(Of course, initials do present problems, not least because it is always difficult to know what to call an initialled person when introduced. If someone says, "Oh, let me introduce you to AS Byatt", do you call her Antonia or AS? This is not a fanciful problem. PJ O'Rourke was once asked on radio what his name was, and he admitted it was Patrick. Yet when he appeared on Have I Got News For You? recently, Angus Deayton called him "Peter". Maybe, as befits a humorist, O'Rourke gives out a different first name to each programme chairman.
But enough of this and on to the top 10 girls' names of 1995. Some of the favourites of yesteryear have almost vanished, whether they were common names such as Joanna and Maggie or far-fetched names such as Madonna and Kiri. Some, of course, enjoy one season of popularity and then vanish again into the wardrobe never to reappear, like Zola, Pamella and Fatima.
But there are always others ready to take over, and it was nice to see a return to the top for Elizabeth. Indeed, it was hard to know how to tabulate Elizabeth, which appears in so many different forms. Sometimes it is Elizabeth (as in Queen Elizabeth II or Elizabeth Bennett), sometimes in diminutive form as in Liz Hurley, and sometimes even in nickname form as in Betty Boothroyd. Should one class them all as Elizabeth? In that case it certainly would have been this year's winner. We eventually decided to list them separately and give other names more of a chance.
Another problem came with Diana, commonly shortened to Di (except in France where Princess Diana is still, I believe, endearingly called Lah- dee Dee). Having shortened the name to Di, the papers now generally expand it again to "Poor Di' or "Brave Di". This is almost as maddening as the papers' insistence on calling Prince William "Wills". No one is called Wills unless he manufactures tobacco. Though perhaps he is so called to distinguish him from Will, as in Will Carling.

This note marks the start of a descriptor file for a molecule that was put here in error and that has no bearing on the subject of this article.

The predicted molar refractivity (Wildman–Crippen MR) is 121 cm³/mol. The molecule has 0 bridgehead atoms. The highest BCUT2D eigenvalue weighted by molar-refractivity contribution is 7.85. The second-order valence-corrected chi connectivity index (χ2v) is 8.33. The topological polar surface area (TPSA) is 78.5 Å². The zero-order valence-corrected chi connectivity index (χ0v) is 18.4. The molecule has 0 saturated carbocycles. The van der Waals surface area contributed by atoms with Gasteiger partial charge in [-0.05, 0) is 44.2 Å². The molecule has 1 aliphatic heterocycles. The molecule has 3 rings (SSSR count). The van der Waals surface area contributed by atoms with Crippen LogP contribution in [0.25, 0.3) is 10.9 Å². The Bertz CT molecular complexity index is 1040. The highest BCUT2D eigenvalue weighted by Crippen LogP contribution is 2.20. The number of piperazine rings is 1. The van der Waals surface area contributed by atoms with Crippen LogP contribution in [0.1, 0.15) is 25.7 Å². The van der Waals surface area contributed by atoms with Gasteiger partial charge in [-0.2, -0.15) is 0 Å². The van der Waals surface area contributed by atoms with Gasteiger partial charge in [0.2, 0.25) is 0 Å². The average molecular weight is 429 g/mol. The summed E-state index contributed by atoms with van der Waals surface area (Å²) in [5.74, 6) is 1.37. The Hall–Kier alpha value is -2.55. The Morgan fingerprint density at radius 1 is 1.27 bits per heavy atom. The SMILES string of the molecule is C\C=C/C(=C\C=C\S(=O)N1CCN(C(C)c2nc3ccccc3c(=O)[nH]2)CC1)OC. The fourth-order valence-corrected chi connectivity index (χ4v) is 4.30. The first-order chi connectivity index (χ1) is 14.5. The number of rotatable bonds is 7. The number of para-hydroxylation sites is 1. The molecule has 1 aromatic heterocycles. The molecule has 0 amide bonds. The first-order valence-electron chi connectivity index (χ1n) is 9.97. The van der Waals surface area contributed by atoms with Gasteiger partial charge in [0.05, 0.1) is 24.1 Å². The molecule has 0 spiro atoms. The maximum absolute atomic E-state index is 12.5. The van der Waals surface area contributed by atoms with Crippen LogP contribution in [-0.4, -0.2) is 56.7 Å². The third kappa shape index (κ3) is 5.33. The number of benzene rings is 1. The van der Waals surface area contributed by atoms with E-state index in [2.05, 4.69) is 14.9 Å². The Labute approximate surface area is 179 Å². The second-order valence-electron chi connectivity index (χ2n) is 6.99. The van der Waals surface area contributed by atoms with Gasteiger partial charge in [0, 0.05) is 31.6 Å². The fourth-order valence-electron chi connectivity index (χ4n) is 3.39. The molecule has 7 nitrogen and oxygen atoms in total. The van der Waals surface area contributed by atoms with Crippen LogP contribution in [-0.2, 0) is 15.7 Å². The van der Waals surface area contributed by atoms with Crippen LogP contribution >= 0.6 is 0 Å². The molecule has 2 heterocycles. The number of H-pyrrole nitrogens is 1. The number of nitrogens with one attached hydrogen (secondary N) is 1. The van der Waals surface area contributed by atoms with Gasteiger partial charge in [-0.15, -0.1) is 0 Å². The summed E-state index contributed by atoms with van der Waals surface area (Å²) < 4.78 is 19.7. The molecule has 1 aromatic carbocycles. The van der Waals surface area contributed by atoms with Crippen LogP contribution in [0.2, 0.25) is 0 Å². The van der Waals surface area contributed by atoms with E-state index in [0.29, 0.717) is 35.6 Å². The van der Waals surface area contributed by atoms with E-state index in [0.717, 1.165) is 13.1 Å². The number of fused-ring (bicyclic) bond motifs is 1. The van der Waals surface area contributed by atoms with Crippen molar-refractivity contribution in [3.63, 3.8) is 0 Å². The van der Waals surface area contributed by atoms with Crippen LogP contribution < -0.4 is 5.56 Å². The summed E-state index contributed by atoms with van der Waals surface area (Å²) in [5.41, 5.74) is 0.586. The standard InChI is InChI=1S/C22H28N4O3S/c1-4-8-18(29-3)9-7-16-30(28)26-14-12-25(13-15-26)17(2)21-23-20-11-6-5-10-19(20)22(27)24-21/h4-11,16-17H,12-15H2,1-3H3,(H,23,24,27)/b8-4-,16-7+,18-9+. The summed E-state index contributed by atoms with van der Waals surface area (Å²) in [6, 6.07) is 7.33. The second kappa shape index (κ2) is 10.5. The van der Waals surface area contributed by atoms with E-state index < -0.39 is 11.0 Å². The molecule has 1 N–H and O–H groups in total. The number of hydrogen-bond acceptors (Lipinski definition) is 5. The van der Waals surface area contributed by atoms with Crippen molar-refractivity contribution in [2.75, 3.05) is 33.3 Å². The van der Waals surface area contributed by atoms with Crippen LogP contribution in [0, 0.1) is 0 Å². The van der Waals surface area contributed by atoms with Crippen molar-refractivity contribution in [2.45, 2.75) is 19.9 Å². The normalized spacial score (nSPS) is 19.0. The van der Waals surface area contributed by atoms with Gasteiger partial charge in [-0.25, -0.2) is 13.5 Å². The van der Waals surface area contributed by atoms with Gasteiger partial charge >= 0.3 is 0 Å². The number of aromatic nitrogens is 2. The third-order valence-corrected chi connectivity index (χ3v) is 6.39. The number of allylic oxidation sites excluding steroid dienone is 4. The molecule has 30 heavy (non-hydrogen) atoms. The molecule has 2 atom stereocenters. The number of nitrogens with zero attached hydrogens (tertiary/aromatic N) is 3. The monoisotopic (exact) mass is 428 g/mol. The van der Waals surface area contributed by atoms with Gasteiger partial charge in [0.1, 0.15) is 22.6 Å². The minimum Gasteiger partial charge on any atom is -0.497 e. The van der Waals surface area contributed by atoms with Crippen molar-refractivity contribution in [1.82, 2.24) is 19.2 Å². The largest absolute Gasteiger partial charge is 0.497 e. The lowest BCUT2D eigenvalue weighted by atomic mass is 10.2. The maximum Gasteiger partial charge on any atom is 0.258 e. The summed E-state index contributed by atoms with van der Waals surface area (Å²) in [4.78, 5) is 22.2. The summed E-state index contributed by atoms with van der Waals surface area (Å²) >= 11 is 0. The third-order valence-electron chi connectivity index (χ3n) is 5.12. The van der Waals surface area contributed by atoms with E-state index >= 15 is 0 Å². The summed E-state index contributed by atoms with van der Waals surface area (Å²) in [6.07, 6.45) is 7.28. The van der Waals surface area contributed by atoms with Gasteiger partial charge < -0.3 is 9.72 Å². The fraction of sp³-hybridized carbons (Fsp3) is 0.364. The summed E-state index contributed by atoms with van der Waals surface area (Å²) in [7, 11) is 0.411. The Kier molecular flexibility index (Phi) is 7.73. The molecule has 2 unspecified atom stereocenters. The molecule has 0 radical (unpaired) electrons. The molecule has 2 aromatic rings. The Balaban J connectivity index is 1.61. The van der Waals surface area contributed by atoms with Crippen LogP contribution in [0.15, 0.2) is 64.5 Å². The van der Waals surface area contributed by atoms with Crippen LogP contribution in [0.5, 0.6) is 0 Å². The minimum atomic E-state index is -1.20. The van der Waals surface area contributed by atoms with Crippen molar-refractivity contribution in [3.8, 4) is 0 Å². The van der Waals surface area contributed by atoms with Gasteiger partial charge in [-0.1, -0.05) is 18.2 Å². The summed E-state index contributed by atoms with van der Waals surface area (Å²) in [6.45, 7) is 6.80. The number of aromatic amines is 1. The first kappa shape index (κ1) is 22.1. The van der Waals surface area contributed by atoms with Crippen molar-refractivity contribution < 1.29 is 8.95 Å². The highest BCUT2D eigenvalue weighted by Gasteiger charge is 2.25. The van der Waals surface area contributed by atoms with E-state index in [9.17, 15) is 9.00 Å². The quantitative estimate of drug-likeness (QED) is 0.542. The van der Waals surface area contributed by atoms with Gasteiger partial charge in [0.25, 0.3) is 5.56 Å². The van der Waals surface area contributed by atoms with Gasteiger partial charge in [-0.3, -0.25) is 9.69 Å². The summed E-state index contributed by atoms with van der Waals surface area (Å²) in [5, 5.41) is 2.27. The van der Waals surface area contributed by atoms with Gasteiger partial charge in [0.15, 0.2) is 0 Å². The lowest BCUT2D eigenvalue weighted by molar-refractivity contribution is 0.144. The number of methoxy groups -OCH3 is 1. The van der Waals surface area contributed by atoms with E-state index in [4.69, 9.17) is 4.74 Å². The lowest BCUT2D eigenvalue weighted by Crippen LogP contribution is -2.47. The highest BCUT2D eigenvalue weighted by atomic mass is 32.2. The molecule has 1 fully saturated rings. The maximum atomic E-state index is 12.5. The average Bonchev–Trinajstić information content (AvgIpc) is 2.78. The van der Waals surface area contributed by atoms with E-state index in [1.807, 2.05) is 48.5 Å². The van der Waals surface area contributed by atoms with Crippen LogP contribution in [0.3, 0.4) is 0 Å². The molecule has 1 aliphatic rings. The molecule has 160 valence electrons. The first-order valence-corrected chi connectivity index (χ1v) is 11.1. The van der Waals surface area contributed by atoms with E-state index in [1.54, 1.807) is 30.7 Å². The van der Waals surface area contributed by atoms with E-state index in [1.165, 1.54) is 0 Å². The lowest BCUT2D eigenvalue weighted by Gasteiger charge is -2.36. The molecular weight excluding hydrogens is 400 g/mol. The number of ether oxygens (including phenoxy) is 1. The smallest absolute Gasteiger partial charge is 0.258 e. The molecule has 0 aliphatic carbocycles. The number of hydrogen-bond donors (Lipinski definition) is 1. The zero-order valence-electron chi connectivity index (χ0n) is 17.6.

Enough of this and on to our list of the top 10 girls' names in 1996. Last year's positions are in brackets.
No surprises in the first two, I think. Pamelanderson is an unusual name, but one never hears the two parts separated. (Perhaps this is an adhesive property of the name Anderson, as one also hears the composite male name Cliveanderson, who is never referred to just as Clive, presumably to avoid confusion with the more famous Clive James.) Elizabeth was made popular by the Queen and by Pride and Prejudice, while Camilla was made popular by the Prince of Wales. Incidentally, was it not Dillie Keene who renamed Camilla as "Camilla Park-and-Ride"? Nice one, Dillie (your name, by the way, is rather lower down the league at No 86).
Janet came from nowhere this year, thanks to the untiring media appearances of Janet Street-Porter, and so did Rosemary after the West trial. (Interestingly, the name Myra has come back up at about 15 or 16.) Betty did strongly throughout the year, thanks to the heroic work of Betty Boothroyd, who seems to be the only person in Parliament with any authority and who is actually thought by a very large foreign TV audience to be our Prime Minister.
Emma made a late appearance thanks to early going by Emma Thompson and a final sprint by Emma Nicholson, of whom no one had heard before and may never again. Bjork is a total and slightly baffling newcomer. I believe it is a pet Lapp name for a reindeer. Others which were there or thereabouts were Naomi, Monica, Steffi and Hillary. But well done to all the names involved and see you again (or some of you) this time next year.Reuse content